DIFFICULT GOAL STANDARDS INDUCE BETTER PERFORMANCES
Locke, E. A., & Bryan, J. F. (1966). Cognitive aspects of psychomotor performance: The effects of performance goals on level of performance. Journal of Applied Psychology, 50, 286-291.
Specific but difficult standards or goals result in better performance. However, the difficulty must be relative to the levels appropriate for each athlete. Often a coach's perception of "difficulty" is different to that of athletes.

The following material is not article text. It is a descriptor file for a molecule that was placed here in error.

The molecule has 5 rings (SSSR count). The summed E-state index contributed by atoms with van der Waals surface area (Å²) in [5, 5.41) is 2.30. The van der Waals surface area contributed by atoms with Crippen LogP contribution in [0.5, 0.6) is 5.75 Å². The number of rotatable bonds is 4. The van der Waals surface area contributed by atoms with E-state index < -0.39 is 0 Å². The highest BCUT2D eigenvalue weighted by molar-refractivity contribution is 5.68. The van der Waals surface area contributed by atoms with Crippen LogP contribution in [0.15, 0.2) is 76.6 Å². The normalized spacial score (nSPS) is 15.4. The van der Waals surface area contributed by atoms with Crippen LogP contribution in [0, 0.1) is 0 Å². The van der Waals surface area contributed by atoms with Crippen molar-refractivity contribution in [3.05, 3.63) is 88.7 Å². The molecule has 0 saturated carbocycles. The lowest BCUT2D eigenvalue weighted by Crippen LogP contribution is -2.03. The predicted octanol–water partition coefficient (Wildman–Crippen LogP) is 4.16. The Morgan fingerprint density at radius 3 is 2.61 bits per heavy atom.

The expression of goals has to be specific so that what is aspired to can be clearly understood, observed, and evaluated. When language is vague it does not direct explicit behavior.
Implication. When goals are determined they should be specifically stated in behavioral terms and viewed by the athletes as being difficult (challenging).
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